September 1996 — Volume 2, Number 2
In this column last issue, the focus was on the release of Netscape 2.0 and its new plug-in architecture — which was going to allow third party developers to create powerful extensions (called “plug-ins”) to the Netscape browser. And create they have. Last February 1996, I reported a total of 17 available plug-ins, and most of those were beta, or pre-release versions. As of this writing, a mere four months later, Netscape’s index of final release plug-ins contains over 80 different entries, including those which allow for the playback of digital video (QuickTime, AVI, MPEG, etc.); the exploration of 3D space and objects; the display of and interaction with documents created with, for example, Adobe Acrobat, Excel, Microsoft Word, Power Point, etc., all within the Netscape browser.
By and large, plug-ins are offered as freeware, and the majority of them have something to offer in the way of creating or viewing interactive CALL modules over the web. Yet it is the Shockwave plug-ins and authoring utilities from Macromedia that continue to impress me the most. Here’s why:
- Interactivity: Shockwave movies are interactive web-based modules created in either Macromedia’s Director or Authorware software, two of the most powerful and widely recognized multimedia authoring tools in use today. By bringing the interactivity of Authorware and Director to the web, CALL developers are now able to design language activities incorporating such advanced features as adaptive tracking, individualized feedback, rich graphics, animations, and high-fidelity sound as never before.
- Delivery: Developers shock their movies by processing them with the appropriate Afterburner utility, all of which are provided free by Macromedia. This simple procedure compresses the file and prepares it for delivery over the Internet. One clear advantage of the Shockwave for Director format over its cousin Authorware is that a shocked Director movie can be played back on multiple platforms (including Windows 3.1, Windows 95, Windows NT, Macintosh PPC, Macintosh 68K). To achieve the same result in Authorware, both a Windows and Mac version of the movie must be created and shocked.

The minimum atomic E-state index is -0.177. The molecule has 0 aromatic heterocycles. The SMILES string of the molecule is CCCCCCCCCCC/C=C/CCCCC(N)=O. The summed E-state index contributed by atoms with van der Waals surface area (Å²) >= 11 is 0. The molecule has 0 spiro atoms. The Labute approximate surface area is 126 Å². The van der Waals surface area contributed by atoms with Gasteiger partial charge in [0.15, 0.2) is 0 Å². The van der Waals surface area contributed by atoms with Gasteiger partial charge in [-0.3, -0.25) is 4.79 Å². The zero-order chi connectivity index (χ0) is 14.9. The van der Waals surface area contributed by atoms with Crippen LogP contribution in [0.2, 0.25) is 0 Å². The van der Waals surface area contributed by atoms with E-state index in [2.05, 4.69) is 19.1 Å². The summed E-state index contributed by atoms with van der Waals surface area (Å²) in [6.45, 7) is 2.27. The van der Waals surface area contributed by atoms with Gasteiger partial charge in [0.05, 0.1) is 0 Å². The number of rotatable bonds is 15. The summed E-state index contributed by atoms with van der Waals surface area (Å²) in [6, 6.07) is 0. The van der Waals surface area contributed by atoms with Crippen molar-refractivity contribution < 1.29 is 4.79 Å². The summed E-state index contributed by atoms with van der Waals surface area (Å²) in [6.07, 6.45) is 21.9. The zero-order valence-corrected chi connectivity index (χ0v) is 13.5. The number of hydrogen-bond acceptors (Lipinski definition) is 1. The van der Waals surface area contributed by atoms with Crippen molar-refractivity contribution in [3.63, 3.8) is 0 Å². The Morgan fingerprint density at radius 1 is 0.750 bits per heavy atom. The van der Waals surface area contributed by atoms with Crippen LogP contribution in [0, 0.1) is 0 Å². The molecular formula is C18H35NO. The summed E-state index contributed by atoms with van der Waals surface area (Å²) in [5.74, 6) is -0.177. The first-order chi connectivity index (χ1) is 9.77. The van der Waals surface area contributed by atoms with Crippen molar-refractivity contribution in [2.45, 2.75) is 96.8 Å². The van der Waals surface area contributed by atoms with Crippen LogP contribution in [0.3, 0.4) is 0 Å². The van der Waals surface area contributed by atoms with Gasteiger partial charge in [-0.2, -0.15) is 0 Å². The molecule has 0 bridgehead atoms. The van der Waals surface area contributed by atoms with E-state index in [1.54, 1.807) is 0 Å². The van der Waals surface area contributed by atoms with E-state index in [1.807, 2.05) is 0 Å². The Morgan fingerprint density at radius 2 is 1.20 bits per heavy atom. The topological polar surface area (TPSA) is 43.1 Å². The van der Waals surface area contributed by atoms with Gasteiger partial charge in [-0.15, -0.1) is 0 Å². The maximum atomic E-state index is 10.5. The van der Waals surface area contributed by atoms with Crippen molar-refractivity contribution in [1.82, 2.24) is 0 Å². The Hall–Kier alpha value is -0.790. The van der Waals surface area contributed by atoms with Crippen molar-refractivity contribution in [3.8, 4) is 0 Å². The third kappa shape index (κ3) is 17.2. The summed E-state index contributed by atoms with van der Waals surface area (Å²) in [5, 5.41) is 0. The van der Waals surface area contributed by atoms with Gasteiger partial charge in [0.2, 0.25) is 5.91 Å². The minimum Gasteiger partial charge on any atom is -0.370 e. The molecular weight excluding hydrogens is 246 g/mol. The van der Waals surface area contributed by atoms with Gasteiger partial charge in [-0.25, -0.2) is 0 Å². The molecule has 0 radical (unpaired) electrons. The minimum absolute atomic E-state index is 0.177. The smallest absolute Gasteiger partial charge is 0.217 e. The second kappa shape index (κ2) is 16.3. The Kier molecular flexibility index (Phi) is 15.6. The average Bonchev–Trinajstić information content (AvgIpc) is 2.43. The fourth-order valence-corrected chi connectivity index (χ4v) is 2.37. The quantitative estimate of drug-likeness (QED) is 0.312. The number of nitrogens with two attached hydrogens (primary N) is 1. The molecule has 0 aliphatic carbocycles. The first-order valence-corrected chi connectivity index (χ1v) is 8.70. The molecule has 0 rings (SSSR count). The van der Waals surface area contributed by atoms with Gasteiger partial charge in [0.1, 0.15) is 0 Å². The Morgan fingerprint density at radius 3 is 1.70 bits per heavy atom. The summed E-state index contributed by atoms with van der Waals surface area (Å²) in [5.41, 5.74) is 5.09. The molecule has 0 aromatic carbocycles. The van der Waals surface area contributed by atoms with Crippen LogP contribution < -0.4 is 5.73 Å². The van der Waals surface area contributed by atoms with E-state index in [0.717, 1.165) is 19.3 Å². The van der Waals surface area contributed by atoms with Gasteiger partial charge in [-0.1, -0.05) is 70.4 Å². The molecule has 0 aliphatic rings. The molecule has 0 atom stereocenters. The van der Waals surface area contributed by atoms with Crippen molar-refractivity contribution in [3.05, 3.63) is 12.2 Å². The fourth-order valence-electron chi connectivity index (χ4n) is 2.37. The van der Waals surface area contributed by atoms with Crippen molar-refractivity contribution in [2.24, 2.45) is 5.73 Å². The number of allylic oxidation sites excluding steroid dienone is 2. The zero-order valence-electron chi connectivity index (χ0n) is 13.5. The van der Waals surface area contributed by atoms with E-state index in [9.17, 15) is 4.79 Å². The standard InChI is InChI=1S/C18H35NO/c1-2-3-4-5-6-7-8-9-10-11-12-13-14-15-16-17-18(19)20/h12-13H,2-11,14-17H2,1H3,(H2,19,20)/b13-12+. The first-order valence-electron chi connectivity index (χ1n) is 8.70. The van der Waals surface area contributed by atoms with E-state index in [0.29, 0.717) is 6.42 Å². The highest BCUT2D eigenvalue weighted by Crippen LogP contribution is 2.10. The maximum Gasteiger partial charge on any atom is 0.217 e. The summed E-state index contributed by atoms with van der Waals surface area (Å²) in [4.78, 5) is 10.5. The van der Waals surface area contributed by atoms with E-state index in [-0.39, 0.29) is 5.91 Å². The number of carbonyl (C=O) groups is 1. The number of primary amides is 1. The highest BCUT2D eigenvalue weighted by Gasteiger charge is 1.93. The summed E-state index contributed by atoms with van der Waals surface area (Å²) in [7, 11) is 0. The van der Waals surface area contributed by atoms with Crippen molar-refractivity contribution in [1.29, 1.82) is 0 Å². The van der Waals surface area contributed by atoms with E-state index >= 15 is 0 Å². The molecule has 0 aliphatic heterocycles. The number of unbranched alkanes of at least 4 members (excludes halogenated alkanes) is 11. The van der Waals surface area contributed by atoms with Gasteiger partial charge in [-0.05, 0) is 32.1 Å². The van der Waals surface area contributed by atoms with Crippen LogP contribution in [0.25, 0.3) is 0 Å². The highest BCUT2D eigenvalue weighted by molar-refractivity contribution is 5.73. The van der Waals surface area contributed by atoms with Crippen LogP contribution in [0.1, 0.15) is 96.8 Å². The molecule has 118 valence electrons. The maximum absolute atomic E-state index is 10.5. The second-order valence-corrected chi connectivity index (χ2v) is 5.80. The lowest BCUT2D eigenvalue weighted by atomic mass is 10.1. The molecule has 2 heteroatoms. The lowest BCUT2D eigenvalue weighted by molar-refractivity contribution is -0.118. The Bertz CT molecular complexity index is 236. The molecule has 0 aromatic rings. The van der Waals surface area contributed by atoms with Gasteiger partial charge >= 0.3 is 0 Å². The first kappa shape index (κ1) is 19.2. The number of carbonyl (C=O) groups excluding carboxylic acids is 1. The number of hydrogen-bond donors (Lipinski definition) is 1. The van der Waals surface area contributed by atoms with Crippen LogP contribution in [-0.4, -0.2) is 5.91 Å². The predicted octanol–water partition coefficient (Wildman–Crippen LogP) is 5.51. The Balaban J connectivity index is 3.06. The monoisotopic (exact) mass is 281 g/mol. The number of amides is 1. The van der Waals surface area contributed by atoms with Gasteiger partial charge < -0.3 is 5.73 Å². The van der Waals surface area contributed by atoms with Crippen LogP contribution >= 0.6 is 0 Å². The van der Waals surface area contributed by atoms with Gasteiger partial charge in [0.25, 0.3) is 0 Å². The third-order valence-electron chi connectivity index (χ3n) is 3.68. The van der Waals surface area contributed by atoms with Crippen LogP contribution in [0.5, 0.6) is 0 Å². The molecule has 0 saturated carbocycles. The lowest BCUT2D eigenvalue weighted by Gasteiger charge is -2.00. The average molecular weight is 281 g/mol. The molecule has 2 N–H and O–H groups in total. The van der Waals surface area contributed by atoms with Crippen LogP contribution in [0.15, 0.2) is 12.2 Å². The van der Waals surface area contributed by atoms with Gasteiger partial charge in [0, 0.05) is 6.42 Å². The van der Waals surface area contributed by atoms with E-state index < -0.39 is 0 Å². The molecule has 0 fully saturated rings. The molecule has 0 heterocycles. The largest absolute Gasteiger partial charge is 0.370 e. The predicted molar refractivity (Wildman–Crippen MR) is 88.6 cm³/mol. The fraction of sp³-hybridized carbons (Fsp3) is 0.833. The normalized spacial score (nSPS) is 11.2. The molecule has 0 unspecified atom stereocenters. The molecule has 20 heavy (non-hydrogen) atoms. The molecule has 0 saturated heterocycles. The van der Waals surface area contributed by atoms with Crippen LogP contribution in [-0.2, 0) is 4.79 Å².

Shockwave’s compression of graphics and text has impressed me from the start, and with the recent announcement that the next version of Shockwave will support ShockAudio and allow for streaming of high-fidelity 16 bit sound (just like an audio CD) things are only going to get better.
- Installed Base:
To date, Macromedia reports over 2 million downloads of its Shockwave plug-ins — though I’d have to imagine that their figure includes many repeat visitors who, like myself, have downloaded several of the different beta versions which have appeared on the Macromedia website over the past 6 months. Even so, with the news that in addition to the Netscape browser, Microsoft’s Internet Explorer will support Shockwave is a sure sign of its acceptance among leading software developers. On top of that, both Apple and Microsoft have announced that the next version of their operating systems will come with Shockwave already installed, virtually (no pun intended) assuring its place as a vital tool in the arsenal of web authors.
- Available ESL Shockwave Resources: In addition to my own experiments with CALL and Shockwave, there are several other websites that offer ESL activities in Shockwave format.
Of these, my personal favorite is Brian Rhodes’ collection of interactive TOEFL practice.
Another interesting series of Shockwave-based CALL modules is found at The International Association of Teachers of English as a Foreign Language website.
Another Shockwave demo worth viewing is entitled Phonics Match and was developed as part of a joint UCSF/Rutgers University project on remediation of Language Based Learning Disability.
Finally, a British publisher of English Language Teaching materials, Heinemann, has put up a couple of rather uninspired demos with shockwave, though their graphical content is worth noting.
It is clear that the interest in developing and using the power of Shockwave in CALL activities delivered over the web will continue to grow. As a result, ESL/EFL teachers and learners can look forward to benefitting from a list of resources that is virtually guaranteed to grow quickly both in scope and quality.
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